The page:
I’ll skip directly to the weirdest story of the week. On Saturday, The Firm took us up into Sonoma for some wine tasting. At our second winery, I sat with a few other summer associates and some associates for lunch. An associate mentioned that the vineyard used to have a mascot dog (Wino) that passed away recently. I commented that, sadly, big dogs have a shorter life span, and mentioned that my friends had rescued a Rottweiler named Val when she was 6. One of the associate’s wives said "Val? Rottweiler?" and gave me the weirdest look. Then she said "Minneapolis???", to which I said "Um, yes." As it turns out, one of my best friends from college is married to the associate’s cousin. (Tyler: I work with Max’s cousin Gabe – how weird is that?) Melanie (the wife) was especially weirded out because she had been telling Gabe that I reminded her of Max (the cousin in question.) Apparently, we have the same laugh. So, there you go - Val the Rottweiler, bringing people together.
Back to the wine trip: My mentor Heidi grew up in wine country, so she really, really knows her stuff. The wineries had amazing tasting rooms – patios covered in wisteria, gardens, fountains with lily pads. I’m not sure that it put people in a wine-buying mood, but it was relaxing. The weather was perfect, the views were amazing. We all joked that if the law thing didn’t work out, we’d go into winemaking, but the truth of it is that I could skip the wine-producing thing, I just want the views of the hills…or maybe just the patio.
So that’s the end of the week, back to the beginning. I went to a mock jury exercise, sounds thrilling I know. Basically, a jury consulting firm hires people to come in and hear attorneys from the same side present both sides of the case (no witnesses, no actual evidence, no objections, etc.). We watch the whole thing from behind one-way glass (is that what it’s called? What I mean is: we can see them, but from their side it looks like a mirror.) I felt kind of bad at times, one woman kept turning around to check/apply makeup using the mirror. Because of the way the observation room was set up, this woman was literally applying lipstick about 6 inches from a partner’s face. As he said, it really felt like an invasion of privacy. Then, the jury deliberates (and we get to watch!) Lessons learned: juries are irrational ("The plaintiff asked for $3.2 billion, let’s give them half!"), take hold of things that no one said, and apply current events "creatively" ("That guy Arthur Andersen was indicted in this case.") I loved, loved, loved going to this exercise. It made me really excited about becoming a lawyer, and getting into litigation. But don’t worry, there’s still plenty of time this summer for me to lose that feeling (if law school is any indicator) and become jaded, cynical and bitter.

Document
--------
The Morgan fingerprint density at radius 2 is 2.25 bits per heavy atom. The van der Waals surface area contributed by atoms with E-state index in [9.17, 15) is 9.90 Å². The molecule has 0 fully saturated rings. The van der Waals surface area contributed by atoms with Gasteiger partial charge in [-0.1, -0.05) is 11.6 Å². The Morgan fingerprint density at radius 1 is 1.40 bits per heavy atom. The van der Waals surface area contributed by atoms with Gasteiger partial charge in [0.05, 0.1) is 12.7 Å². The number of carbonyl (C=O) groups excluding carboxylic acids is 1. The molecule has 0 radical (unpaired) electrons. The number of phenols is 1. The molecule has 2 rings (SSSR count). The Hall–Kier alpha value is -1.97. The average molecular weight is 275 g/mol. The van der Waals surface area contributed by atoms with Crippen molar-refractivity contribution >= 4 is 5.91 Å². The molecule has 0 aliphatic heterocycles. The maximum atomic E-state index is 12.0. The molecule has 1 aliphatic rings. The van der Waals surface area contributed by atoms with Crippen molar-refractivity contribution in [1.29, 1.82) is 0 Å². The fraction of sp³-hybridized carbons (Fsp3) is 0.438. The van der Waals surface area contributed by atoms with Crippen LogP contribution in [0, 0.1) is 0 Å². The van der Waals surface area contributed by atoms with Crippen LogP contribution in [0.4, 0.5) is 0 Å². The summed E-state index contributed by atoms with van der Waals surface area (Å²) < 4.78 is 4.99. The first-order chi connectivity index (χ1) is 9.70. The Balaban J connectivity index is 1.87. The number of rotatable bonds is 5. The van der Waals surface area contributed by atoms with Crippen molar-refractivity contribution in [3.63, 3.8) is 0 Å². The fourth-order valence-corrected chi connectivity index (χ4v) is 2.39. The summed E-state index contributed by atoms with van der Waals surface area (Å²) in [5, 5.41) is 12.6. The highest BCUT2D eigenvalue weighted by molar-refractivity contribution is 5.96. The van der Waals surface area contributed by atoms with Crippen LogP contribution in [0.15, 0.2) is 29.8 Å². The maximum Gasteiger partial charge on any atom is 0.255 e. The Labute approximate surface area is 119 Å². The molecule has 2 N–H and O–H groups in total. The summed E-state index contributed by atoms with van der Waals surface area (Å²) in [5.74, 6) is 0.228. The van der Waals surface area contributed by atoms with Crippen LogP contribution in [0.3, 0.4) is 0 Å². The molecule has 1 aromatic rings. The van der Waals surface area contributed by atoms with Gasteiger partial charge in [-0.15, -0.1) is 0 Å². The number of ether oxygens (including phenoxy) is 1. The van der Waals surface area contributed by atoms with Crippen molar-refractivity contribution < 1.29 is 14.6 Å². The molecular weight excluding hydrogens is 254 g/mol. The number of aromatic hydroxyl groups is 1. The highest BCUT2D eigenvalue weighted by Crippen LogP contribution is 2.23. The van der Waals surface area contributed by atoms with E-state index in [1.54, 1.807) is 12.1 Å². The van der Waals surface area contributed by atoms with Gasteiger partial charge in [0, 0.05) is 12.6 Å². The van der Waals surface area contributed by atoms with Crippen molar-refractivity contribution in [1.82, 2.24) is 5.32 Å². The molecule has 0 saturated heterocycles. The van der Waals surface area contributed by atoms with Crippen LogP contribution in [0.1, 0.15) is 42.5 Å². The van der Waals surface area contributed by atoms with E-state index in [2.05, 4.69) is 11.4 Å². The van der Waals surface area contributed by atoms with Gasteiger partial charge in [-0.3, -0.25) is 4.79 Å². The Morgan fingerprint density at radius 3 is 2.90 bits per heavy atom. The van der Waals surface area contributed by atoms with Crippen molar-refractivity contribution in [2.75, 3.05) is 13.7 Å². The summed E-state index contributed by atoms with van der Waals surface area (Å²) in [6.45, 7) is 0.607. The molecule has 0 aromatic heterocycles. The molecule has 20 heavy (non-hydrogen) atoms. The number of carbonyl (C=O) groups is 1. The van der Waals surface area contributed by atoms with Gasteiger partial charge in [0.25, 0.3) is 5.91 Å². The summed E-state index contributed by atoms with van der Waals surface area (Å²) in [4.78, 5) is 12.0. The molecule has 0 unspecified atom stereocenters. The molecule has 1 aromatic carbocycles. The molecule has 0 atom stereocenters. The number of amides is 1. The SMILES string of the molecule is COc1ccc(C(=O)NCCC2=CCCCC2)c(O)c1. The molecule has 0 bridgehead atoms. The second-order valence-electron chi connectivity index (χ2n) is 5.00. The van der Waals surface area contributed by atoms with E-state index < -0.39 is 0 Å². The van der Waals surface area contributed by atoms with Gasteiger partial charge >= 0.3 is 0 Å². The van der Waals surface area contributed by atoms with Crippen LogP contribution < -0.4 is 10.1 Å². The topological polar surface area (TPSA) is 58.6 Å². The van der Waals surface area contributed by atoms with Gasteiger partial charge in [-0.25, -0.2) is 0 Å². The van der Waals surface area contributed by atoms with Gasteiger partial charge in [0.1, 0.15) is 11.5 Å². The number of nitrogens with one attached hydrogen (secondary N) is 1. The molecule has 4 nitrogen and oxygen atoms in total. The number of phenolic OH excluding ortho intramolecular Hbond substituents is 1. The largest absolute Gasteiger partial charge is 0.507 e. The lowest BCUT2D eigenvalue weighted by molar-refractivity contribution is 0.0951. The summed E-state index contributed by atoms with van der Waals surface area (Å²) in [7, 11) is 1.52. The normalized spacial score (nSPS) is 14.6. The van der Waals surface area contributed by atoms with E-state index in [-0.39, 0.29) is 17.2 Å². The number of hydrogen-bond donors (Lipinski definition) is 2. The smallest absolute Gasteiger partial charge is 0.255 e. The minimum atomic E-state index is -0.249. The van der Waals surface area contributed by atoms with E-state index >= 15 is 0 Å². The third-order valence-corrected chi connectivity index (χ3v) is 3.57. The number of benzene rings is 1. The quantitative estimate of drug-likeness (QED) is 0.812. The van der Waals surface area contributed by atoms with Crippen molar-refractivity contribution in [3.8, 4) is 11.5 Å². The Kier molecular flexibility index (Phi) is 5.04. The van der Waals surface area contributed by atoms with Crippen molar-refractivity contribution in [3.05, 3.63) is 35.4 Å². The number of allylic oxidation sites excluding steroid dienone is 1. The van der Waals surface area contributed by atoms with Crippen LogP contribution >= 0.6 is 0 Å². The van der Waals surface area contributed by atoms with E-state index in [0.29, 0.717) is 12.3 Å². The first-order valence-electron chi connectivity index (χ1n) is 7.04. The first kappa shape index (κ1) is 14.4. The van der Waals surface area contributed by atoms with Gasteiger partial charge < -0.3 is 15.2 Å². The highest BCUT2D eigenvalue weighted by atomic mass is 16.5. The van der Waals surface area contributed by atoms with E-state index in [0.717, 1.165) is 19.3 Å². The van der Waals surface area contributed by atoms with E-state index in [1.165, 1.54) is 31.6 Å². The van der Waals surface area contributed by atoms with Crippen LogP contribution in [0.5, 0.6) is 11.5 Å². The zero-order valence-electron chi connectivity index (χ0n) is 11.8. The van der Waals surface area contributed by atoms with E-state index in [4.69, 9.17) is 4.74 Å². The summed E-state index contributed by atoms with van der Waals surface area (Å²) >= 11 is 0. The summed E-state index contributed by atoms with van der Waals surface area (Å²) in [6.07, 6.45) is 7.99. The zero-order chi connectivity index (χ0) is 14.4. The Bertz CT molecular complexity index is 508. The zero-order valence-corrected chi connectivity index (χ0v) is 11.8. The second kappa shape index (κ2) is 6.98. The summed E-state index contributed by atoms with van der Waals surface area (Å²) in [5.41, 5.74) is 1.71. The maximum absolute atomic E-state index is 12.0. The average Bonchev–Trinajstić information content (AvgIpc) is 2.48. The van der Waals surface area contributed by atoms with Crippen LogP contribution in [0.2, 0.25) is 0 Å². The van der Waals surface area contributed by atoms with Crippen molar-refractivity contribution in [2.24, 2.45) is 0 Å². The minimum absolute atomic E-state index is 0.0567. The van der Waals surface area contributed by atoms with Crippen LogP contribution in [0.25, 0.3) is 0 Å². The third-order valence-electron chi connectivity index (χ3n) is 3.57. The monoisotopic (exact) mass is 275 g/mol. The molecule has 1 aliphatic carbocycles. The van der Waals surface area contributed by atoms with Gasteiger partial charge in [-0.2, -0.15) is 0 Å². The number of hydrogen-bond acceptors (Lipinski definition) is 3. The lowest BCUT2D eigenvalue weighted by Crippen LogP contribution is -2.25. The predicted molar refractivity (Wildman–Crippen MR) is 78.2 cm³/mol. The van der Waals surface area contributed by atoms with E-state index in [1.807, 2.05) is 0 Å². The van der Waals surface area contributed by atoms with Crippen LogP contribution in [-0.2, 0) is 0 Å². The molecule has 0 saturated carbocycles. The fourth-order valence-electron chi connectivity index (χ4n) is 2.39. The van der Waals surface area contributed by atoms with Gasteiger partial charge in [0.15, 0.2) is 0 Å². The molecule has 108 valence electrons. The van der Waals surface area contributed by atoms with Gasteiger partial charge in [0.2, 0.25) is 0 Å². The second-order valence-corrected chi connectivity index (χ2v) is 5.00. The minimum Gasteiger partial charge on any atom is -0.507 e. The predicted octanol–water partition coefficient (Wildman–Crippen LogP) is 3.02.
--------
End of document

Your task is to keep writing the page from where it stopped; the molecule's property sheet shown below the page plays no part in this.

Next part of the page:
Those are the two big things for this week. Coming attractions: The Firm’s CEO is having us over for dinner on Friday night (eek!), and I’ll be spending this weekend finally figuring out Palo Alto (lots of driving, lots of getting lost – that kind of thing.)